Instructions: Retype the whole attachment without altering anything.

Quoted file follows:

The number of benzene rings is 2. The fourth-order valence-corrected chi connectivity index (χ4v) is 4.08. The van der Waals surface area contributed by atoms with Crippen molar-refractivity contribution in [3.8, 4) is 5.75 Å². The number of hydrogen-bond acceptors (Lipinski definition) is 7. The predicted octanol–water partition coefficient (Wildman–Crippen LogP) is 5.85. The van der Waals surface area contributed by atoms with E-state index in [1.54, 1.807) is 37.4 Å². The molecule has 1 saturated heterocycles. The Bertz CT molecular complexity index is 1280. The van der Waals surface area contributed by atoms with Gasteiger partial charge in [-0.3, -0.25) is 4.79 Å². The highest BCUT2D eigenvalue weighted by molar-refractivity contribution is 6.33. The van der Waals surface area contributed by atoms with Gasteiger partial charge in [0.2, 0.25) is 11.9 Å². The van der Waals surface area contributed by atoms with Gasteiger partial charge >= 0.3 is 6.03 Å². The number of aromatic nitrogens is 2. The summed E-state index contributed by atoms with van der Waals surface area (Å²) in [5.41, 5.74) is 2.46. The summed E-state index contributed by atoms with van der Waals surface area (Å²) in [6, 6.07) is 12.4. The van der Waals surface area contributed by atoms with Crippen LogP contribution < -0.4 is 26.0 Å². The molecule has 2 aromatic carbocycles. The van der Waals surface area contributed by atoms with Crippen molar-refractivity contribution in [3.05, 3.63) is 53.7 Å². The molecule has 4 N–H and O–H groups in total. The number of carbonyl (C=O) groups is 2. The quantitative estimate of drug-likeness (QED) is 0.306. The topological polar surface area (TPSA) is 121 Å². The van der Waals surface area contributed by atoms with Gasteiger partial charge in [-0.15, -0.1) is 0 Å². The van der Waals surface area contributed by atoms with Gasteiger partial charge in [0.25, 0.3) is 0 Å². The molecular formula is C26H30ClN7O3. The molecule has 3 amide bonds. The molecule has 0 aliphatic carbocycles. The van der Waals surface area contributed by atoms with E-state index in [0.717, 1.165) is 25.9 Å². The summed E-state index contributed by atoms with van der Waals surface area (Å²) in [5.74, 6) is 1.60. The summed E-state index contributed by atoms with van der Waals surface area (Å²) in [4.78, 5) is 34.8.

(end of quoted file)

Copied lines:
The number of benzene rings is 2. The fourth-order valence-corrected chi connectivity index (χ4v) is 4.08. The van der Waals surface area contributed by atoms with Crippen molar-refractivity contribution in [3.8, 4) is 5.75 Å². The number of hydrogen-bond acceptors (Lipinski definition) is 7. The predicted octanol–water partition coefficient (Wildman–Crippen LogP) is 5.85. The van der Waals surface area contributed by atoms with E-state index in [1.54, 1.807) is 37.4 Å². The molecule has 1 saturated heterocycles. The Bertz CT molecular complexity index is 1280. The van der Waals surface area contributed by atoms with Gasteiger partial charge in [-0.3, -0.25) is 4.79 Å². The highest BCUT2D eigenvalue weighted by molar-refractivity contribution is 6.33. The van der Waals surface area contributed by atoms with Gasteiger partial charge in [0.2, 0.25) is 11.9 Å². The van der Waals surface area contributed by atoms with Gasteiger partial charge >= 0.3 is 6.03 Å². The number of aromatic nitrogens is 2. The summed E-state index contributed by atoms with van der Waals surface area (Å²) in [5.41, 5.74) is 2.46. The summed E-state index contributed by atoms with van der Waals surface area (Å²) in [6, 6.07) is 12.4. The van der Waals surface area contributed by atoms with Crippen LogP contribution < -0.4 is 26.0 Å². The molecule has 2 aromatic carbocycles. The van der Waals surface area contributed by atoms with Crippen molar-refractivity contribution in [3.05, 3.63) is 53.7 Å². The molecule has 4 N–H and O–H groups in total. The number of carbonyl (C=O) groups is 2. The quantitative estimate of drug-likeness (QED) is 0.306. The topological polar surface area (TPSA) is 121 Å². The van der Waals surface area contributed by atoms with Gasteiger partial charge in [-0.15, -0.1) is 0 Å². The van der Waals surface area contributed by atoms with Gasteiger partial charge in [0.25, 0.3) is 0 Å². The molecular formula is C26H30ClN7O3. The molecule has 3 amide bonds. The molecule has 0 aliphatic carbocycles. The van der Waals surface area contributed by atoms with E-state index in [0.717, 1.165) is 25.9 Å². The summed E-state index contributed by atoms with van der Waals surface area (Å²) in [5.74, 6) is 1.60. The summed E-state index contributed by atoms with van der Waals surface area (Å²) in [4.78, 5) is 34.8.